Scrap EEPROMs

A quartet of defunct 64 KB EEPROMs (*) emerged from a box of microscope doodads, so I stuck ’em under the stereo zoom scope for final pictures.

The oldest one, an MCM68764, came from Motorola with a 8313 date code. The next three, all TMS2764JL-25, came from TI with date codes in 84 and 85, so they have slightly different layouts.

MCM68764C EPROM
MCM68764C EPROM
TMS2764JL-25 A EPROM
TMS2764JL-25 A EPROM

This one is rotated 90° counterclockwise:

TMS2764JL-25 B EPROM
TMS2764JL-25 B EPROM
TMS2764JL-25 C EPROM
TMS2764JL-25 C EPROM

The hideous compression artifacts come from the original Pixel 3a images, because they’re (digitally) zoomed in all the way, plus bonus optical distortion from the quartz windows. The chips definitely look better in person, although the (optical) magnification isn’t nearly enough to show the tiniest details.

(*) Uh, they’re just EPROMs. It’s been so long since I’ve typed it that the extra “E” just stuttered right out. That’s my story and I’m sticking with it … at least I got the image names right!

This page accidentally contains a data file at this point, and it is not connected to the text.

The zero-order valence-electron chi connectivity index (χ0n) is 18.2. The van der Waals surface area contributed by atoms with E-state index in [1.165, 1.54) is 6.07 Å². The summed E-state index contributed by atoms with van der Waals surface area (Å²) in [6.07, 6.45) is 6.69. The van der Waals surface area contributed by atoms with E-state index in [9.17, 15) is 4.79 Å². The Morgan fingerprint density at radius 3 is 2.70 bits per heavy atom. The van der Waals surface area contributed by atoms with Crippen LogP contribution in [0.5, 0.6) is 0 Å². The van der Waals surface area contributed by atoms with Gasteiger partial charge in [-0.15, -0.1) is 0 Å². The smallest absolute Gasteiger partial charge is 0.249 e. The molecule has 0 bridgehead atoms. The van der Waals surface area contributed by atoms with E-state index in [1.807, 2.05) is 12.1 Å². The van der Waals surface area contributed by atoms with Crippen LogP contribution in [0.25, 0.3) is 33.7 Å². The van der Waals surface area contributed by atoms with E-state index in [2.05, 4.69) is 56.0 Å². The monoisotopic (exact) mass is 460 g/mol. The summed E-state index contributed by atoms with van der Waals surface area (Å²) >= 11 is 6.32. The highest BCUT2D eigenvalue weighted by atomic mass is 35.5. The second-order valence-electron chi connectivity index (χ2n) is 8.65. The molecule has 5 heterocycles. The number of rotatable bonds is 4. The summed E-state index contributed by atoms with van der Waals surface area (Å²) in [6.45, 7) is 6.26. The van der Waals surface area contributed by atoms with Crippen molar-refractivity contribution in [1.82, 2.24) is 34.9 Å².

6 thoughts on “Scrap EEPROMs

  1. Looking at IC’s with a fairly high magnification metalurgical microscope can be fascinating. One with the Nomarski bits can give some beautiful results. OTOH, it was part of the job in the day. I have a stereo scope (not zoom, but Good Enough selection of mag ratios), and that covers what I need.

  2. I still noodle around with EPROMs from time to time, including maintaining my collection of circa 1980 video arcade games. If “final pictures” means you’re discarding these, I’d gladly pay for the privilege of being your disposal …

    1. They had either “NG” or “NFG” (presumably for emphasis) scrawled on the ceramic, so I assume they ended up in the microscope show-n-tell box for well and good reason. Would that it ended differently!

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